What is a word or idiom for a fellow who pretends to understand something, but doesn't. This person is fundamentally confused, and often goes to great lengths to convince others of their expertise and knowledge, but intellectually, really hasn't a clue.
Comments are not for extended discussion; this conversation has been moved to chat.– tchrist ♦Jun 8, 2017 at 1:33
6Variously related questions including not just a few highly probable duplicates, but in no especial order: english.stackexchange.com/q/14167 english.stackexchange.com/q/250966 english.stackexchange.com/q/268481 english.stackexchange.com/q/214912 english.stackexchange.com/q/217756 english.stackexchange.com/q/203302 english.stackexchange.com/q/165899 english.stackexchange.com/q/97604 english.stackexchange.com/q/355232 english.stackexchange.com/q/324562 english.stackexchange.com/q/160257– tchrist ♦Jun 8, 2017 at 1:42
1Possible duplicate of More formal word for "know-it-all"– CriggieJun 8, 2017 at 8:24
1I'd have a word that fits all aspects of the question - except that almost half his fellow countrymen don't think he's pretending, confused, etc.– Hagen von EitzenJun 8, 2017 at 21:39
1Hi, Michael, could you please include a sentence showing how you would like to use this term? Right now it isn't very clear exactly what you're looking for, and such a sentence would help clarify matters for both answerers and voters. (It is also technically required for single-word-requests.) If you're actually more interested in longer phrases, more information about that would be helpful, too.– 1006aJun 9, 2017 at 6:17
The person is a poseur (or poser) with respect to understanding.
Noun: poseur pow'zur
A person who habitually pretends to be something he is not
/pow'zur/ is a rather horrible way to write that; any of /ˈpozɚ/, /ˈpozəɹ/, /ˈpoʊzɚ/, or /ˈpoʊzəɹ/ — even /pozœʁ/ — would have been better. :)– tchrist ♦Jun 8, 2017 at 1:47
Only because that w should be an e. The rest of that's in Greek I think.– MazuraJun 8, 2017 at 2:44
Or just "pretender".– henningJun 8, 2017 at 14:20
@henning: pretender doesn't have quite the same connotations: (1) A person who makes deceitful pretenses, (2) A person who professes beliefs and opinions that he or she does not hold in order to conceal his or her real feelings or motives– DrewJun 8, 2017 at 14:31
You can use Charlatan.
Its meaning in the Cambridge dictionary is
a person who pretends to have skills or knowledge that they do not have.
You should also check out its synonyms and related idioms at the above link to see which one better suits your purpose.
7This is the best answer so far, but I think it should be pointed out that "Charlatan" definitely has the connotation of deliberate deceit or intent to defraud, while it does not have the connotation that the charlatan is unaware of his lack of knowledge. Jun 7, 2017 at 17:32
@Lee Daniel Crocker, I thought the OP wants the connotation of an intention to defraud. No? Jun 7, 2017 at 20:56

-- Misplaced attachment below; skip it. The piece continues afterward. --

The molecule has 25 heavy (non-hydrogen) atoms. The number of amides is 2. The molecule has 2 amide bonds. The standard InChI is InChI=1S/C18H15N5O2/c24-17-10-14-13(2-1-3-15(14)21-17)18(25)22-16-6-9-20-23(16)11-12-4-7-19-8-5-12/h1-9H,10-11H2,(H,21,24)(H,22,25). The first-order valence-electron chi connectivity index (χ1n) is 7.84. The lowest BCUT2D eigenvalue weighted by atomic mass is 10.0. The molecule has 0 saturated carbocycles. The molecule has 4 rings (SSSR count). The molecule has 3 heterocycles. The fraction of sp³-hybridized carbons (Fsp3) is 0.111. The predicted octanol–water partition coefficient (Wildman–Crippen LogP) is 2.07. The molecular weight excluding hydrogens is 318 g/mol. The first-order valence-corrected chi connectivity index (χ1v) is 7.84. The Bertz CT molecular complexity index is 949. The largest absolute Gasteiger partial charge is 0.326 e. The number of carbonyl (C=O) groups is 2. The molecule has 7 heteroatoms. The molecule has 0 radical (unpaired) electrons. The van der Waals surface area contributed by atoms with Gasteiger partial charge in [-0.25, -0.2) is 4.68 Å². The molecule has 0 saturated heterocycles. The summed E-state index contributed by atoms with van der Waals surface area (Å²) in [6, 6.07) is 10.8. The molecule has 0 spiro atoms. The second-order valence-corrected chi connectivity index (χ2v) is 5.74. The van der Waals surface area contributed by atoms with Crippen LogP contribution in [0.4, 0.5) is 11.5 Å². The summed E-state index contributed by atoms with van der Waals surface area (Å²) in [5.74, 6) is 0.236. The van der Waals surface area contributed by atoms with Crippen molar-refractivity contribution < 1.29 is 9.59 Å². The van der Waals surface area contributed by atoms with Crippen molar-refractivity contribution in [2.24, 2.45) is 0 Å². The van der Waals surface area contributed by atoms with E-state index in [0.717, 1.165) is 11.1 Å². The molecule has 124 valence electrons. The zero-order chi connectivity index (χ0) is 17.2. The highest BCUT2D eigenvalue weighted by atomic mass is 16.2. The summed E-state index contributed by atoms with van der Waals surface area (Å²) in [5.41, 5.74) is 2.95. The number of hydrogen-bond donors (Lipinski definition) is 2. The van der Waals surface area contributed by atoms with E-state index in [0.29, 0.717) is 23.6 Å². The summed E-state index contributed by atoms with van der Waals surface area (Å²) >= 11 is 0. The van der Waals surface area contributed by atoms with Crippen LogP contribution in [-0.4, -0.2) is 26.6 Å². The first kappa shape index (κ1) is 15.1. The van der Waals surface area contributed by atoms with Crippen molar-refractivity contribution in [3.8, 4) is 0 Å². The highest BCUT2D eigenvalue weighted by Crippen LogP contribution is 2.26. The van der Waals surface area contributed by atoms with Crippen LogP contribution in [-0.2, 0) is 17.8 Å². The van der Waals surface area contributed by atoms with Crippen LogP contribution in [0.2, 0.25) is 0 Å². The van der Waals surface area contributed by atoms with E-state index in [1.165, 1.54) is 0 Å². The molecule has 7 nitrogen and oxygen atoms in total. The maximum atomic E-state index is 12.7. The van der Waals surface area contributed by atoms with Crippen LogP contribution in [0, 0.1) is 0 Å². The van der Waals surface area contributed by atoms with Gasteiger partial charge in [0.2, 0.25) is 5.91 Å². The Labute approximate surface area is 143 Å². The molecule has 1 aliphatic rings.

I don't think he's clear either way. Jun 7, 2017 at 21:17
4The OP seems to be asking for a label to describe someone who is 'pretending to understand' something that someone else is saying (so as not to appear stupid or slow). This is not the same as a charlatan - en.wikipedia.org/wiki/Charlatan– DanJun 7, 2017 at 23:00
I would describe such a person as a bluffer.
This captures the intended meaning that the person is deliberately pretending to know more than they really do.
For example, they could bolster their act by consulting a "Bluffer's Guide" to the subject they are pretending to understand.
1This is the only answer that correctly reflects the meaning of faking understanding merely to impress people, without any implication of fraudulent intent. +1– BaldrickJun 8, 2017 at 7:09
1I disagree, bluffing is about trying to hide you real intentions, not to show how much power / resources you really have etc. It overlaps with trying to hide incompetence but generally speaking bluffing is slightly different beast.– shabuncJun 8, 2017 at 9:27
1Bluffer is probably the only word that has been suggested that you would hear in everyday speech. Not a perfect fit but certainly better than any of the others. Jun 8, 2017 at 20:43
DV - I think a bluffer has more of a connotation of being deceitful, rather than ignorant. Jun 23, 2017 at 17:56
There are some good answers here. Another possibility is wiseacre which The Chambers Dictionary defines as follows:
wiseacre noun: someone who unduly assumes an air of superior wisdom; a wise guy; a simpleton quite unconscious of being one.
"simpleton quite unconscious of being one" seems to me an almost perfect fit for the OP's request.– LSerniJun 8, 2017 at 20:14
DV - In the way I have always heard this, it more refers to someone who is pompous or sarcastic, rather than ignorant. Jun 23, 2017 at 17:57
In ancient Greek theater, there were three stock characters in comedy: the Eirôn , the Alazôn, and the Bomolochus. Of those three characters, the alazôn is closest to the person whom you are describing in your question as pretentious, clueless, confused, and boastful (see here, here, and here).
The alazôn is the boastful imposter who, in essence, claims to know more than he does (which is very little). Along comes the eirôn who bursts the alazôn's bubble by pretending to know less than he does (which is a great deal), a process which could fairly be called a humorous Socratic dialog.